27

Figure 2.4 : The Conversation Prism




It can be concluded that there are many benefits to the use of Web2.0 and soci...
28

2.3.1. Business Schools in the UK
As a result of more students opting to go on to higher and further education and the...
29

Figure 2.5 : Higher Education Course Enrolment 2007/2008




2.3.2. Business Schools in the USA
Whereas the UK have 15...
30

2.3.3. The Future for Business Schools
The future for Business Schools is difficult to predict but in the opinion of b...
31

It is not clear whether Business Schools, although an integral part of society today,
will still be as important in th...
32


CHAPTER THREE: LITERATURE REVIEW
33

CHAPTER THREE: LITERATURE REVIEW


3.1. Introduction


The main aim of this dissertation is to examine the extent to w...
34

3.2. Business School Marketing – The Traditional Approach


As was previously deduced from the importance of rankings ...
35

Figure 3.2 : A Conceptual Model for Brand-building for Business Schools




As can be analysed from the brand-building...
36

The author explains that becoming a flat organisation requires decentralisation and
the fragmentation of business area...
37

Ivy (2008) emphasises the amount of competition in the education industry and
explains that the need for differentiati...
38

      The „Price‟ element was unchanged in this new 7P marketing mix.
      The „People‟ element was altered slightl...
39

This is emphasised by the model of Nargundkar, Rajashekar & Shahiada (2009),
which demonstrates the presence of feedba...
40

There are two ways of viewing this power shift; a re-distribution of power from the
organisation to the consumer or a ...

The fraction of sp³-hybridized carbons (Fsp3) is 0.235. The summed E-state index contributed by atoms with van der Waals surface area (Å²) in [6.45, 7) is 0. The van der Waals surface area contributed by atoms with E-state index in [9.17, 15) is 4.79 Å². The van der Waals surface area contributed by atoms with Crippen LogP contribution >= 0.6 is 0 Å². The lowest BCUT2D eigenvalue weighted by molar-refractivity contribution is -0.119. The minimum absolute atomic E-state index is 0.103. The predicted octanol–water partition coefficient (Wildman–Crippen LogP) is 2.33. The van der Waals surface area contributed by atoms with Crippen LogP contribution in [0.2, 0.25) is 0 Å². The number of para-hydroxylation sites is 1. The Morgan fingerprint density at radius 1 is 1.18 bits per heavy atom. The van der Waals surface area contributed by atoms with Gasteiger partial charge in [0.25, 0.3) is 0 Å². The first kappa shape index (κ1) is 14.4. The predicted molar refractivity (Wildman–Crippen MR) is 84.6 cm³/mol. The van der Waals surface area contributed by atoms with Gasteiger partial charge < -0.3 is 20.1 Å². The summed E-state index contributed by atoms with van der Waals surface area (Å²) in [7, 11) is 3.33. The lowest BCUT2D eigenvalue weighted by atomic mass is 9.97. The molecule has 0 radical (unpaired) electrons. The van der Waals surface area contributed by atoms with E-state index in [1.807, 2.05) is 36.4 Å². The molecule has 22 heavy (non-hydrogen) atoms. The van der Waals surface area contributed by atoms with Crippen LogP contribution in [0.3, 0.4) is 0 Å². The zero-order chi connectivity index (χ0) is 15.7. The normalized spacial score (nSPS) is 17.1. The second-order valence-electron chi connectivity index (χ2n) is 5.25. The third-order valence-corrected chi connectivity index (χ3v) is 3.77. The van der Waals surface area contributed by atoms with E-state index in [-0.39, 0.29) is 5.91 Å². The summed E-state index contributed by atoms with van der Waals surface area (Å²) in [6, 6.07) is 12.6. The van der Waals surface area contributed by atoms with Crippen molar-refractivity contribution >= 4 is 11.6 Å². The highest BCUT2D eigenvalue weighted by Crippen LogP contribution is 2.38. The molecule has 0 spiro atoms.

41

      Internet: the internet has allowed for online courses and allows students to
       easily check the Business S...
42

3.3.3. The Need for Business Schools to Become „Customer-Led‟?
The concept of becoming more „market-orientated‟ (Nicho...
43

„Outside-in‟ websites on the other hand encourage feedback, interaction and
collaboration. Most Business School websit...
44

It is first of all important to analyse the characteristics of the generation and to
understand what makes this genera...
45

3.4.1. Characteristics of the Net Generation
According to Tapscott (2009), the Net Generation is a very distinct gener...
46

Carlson (2005, p.1) described the Net Generation in a slightly more positive light to
that of Bauerlein (2008):


    ...
47

Figure 3.6 : The Eight “Norms” of the Net Generation
Source: Adapted from (Tapscott, 2009, p.74-97)


                ...
48

Tapscott (2009) paints a positive picture of the Net Generation through his creation
of the eight „norms‟. In a way, T...
49

For companies or institutions who are struggling to reach this complex generation, Li
& Bernoff (2009, p.67), in their...
50

When analysing „Objectives‟ in particular, there are five main „Groundswell
objectives‟ which companies or institution...
51

Hawanini (2005) believes that there are two options for the top Business Schools in
times of crisis; transform themsel...
52

The absence of technological aspects to this 7P Marketing Mix is evidence that